A Long-Lost Titian Painting, Valued at $7 Million, Was Recovered by Italian Heritage Police After It Was Sent for Restoration

The work disappeared in 2004, and was thought to have been taken to Switzerland, but a tip led authorities to a workshop in the Asti area of Piedmont.

The painting Portrait of a Man with a Beret, attributed to Titian, is held by members of the Carabinieri in Turin during the restitution ceremony to the Italian state. Photo: Nicolò Campo/LightRocket via Getty Images.

The Carabinieri, the cultural heritage protection unit of the Italian police, announced the recovery of a long lost painting thought to be by the Renaissance master Titian. The work, titled Portrait of a Man with a Beret (c. 1512), disappeared in 2004. It was thought to have been taken to Switzerland but a tip led authorities to a workshop in the Asti area of Piedmont, Italy, where it had been taken for restoration.

Valued at a little more than $7 million, the portrait depicts a man with a reddish beard and a black cap staring directly at the viewer. Police issued a seizure order to recover the work, which was handed over to the Italian state in a ceremony on May 19. 

Two Swiss citizens are now being investigated over the painting’s disappearance, according to Forbes

The specialized unit of the Italian police who recovered the work has 280 dedicated investigators tasked with protecting Italy’s priceless cultural treasures. In March 2019, the same unit broke up a cultural trafficking ring that had been operating in the country through a massive raid that recovered approximately 10,000 ancient objects from 28 countries. 

Titian’s Portrait of a Man with a Beret (c. 1512), first disappeared in 2004. Photo: Marco Bertorello/AFP via Getty Images.

Born Tiziano Vecellio in Pieve di Cadore, a small town near Venice, Titian was active during the 16th century and became well known for dramatic pictures of social, religious and mythical subjects. Perhaps his most famous work is the Venus of Urbino (1538), depicting a reclining female nude looking coyly at the viewer.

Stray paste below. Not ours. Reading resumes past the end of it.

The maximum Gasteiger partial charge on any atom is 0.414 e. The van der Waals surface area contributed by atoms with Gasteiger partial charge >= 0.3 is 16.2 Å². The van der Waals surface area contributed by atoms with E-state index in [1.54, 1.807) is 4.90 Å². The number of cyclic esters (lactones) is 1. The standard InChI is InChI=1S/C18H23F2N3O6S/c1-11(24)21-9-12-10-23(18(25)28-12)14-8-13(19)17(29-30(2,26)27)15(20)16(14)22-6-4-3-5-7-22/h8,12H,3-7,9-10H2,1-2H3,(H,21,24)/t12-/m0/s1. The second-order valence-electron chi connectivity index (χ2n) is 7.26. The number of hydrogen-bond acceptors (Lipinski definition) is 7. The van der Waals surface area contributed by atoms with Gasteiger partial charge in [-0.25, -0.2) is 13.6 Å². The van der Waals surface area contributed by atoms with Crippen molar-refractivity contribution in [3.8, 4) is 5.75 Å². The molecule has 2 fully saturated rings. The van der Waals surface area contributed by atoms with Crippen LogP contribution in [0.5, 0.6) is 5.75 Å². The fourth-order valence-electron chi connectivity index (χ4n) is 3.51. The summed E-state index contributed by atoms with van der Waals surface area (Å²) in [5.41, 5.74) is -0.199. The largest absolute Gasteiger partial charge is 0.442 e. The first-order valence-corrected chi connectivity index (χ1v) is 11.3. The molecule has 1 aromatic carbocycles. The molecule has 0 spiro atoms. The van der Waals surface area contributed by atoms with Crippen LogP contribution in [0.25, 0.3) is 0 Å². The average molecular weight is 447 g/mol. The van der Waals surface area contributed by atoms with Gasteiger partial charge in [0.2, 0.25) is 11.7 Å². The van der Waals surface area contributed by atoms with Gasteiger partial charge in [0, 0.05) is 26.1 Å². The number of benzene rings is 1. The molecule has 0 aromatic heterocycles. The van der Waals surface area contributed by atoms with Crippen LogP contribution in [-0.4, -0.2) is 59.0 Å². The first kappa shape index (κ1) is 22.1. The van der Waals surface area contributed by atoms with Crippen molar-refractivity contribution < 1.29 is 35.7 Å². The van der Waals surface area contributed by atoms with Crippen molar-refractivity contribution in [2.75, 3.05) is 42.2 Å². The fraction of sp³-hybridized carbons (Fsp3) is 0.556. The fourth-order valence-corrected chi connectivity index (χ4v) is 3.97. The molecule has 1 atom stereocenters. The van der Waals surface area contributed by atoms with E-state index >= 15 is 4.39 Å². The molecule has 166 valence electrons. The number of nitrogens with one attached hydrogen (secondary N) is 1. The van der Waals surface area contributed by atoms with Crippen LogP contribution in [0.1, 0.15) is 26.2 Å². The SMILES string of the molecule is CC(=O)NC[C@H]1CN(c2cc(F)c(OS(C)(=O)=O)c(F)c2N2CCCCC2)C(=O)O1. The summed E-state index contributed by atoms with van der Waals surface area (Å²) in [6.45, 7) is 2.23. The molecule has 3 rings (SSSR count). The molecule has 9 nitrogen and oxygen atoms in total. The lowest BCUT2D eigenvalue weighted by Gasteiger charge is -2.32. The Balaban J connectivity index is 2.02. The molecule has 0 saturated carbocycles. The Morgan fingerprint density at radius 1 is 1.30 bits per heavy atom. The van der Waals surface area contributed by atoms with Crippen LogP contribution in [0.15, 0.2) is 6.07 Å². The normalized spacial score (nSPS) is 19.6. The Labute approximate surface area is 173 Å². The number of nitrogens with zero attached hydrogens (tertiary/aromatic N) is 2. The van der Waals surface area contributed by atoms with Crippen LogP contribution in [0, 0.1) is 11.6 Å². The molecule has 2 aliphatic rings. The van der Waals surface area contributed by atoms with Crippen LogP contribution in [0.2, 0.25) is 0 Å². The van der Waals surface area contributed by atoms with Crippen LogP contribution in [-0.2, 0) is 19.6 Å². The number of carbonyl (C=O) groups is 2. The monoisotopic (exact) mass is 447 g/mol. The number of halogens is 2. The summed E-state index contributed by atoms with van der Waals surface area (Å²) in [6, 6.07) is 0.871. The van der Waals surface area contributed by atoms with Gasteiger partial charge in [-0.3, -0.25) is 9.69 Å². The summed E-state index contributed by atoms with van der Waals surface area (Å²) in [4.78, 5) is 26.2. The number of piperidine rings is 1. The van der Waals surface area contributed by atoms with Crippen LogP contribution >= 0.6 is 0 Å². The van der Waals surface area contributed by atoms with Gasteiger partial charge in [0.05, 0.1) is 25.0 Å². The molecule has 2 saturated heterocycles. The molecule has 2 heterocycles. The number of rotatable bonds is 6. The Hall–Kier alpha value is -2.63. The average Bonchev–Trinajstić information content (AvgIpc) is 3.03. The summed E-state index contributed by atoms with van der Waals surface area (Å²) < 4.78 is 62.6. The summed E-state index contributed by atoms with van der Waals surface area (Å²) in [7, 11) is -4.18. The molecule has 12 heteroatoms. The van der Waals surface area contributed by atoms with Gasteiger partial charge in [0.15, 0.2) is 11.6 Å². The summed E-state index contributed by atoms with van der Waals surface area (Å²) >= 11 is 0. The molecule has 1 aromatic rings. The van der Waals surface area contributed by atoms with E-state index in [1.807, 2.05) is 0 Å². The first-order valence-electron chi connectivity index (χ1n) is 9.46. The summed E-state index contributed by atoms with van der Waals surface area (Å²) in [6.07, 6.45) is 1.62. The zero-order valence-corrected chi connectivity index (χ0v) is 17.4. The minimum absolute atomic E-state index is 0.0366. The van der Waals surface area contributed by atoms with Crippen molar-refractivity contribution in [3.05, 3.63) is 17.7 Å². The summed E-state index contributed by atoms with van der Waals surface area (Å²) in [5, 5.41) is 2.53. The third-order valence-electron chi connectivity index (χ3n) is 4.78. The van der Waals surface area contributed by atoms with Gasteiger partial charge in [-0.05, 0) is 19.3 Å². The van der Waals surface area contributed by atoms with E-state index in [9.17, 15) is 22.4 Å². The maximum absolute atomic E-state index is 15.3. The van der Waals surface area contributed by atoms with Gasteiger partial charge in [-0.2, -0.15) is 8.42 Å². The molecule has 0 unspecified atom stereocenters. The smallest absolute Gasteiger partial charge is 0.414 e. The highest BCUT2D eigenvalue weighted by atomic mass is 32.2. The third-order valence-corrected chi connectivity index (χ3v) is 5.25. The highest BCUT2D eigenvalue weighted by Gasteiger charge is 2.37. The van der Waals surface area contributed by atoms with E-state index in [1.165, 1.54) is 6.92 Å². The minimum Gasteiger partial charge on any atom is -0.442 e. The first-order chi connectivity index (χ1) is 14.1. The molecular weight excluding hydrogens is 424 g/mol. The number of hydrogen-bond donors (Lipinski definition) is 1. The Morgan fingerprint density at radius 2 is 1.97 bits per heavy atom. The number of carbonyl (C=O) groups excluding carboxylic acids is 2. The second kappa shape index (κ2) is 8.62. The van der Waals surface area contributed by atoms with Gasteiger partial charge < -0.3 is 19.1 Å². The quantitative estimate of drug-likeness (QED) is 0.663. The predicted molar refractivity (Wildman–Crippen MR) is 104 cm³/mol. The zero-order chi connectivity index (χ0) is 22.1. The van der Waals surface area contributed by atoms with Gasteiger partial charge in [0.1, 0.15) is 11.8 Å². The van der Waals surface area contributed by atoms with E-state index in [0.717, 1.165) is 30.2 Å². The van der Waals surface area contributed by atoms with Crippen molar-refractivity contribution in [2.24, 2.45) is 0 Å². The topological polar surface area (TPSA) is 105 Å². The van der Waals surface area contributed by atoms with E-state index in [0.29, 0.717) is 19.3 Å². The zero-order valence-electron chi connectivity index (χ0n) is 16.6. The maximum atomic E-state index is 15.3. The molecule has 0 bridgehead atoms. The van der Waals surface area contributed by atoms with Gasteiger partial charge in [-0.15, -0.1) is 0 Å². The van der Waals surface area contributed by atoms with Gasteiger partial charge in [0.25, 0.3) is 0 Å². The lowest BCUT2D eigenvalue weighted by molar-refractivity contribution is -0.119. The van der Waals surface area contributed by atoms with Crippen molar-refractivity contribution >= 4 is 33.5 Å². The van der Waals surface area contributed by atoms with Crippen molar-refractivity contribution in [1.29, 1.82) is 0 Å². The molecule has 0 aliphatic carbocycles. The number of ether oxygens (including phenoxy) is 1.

Throughout his career, Titian experimented with different styles and found early success with local aristocratic patrons. He was later sought out to serve as a court painter by Italian princes and the papacy, as well as the Habsburg dynasty in Austria.

In 2011, Sotheby’s sold Titian’s painting Madonna and Child (c. 1508) for $16.9 million, setting what remains a record for the artist at auction. Last week, a 1565 artwork by the Old Master titled Penitent Madgdalene sold for $4.9 million at Viennese auctioneers Dorotheum. 

 


Follow Artnet News on Facebook:


Want to stay ahead of the art world? Subscribe to our newsletter to get the breaking news, eye-opening interviews, and incisive critical takes that drive the conversation forward.

Share

Subscribe or log in to read the rest of this content.

You are currently logged into this Artnet News Pro account on another device. Please log off from any other devices, and then reload this page continue. To find out if you are eligible for an Artnet News Pro group subscription, please contact [email protected]. Standard subscriptions can be purchased on the subscription page.

Log In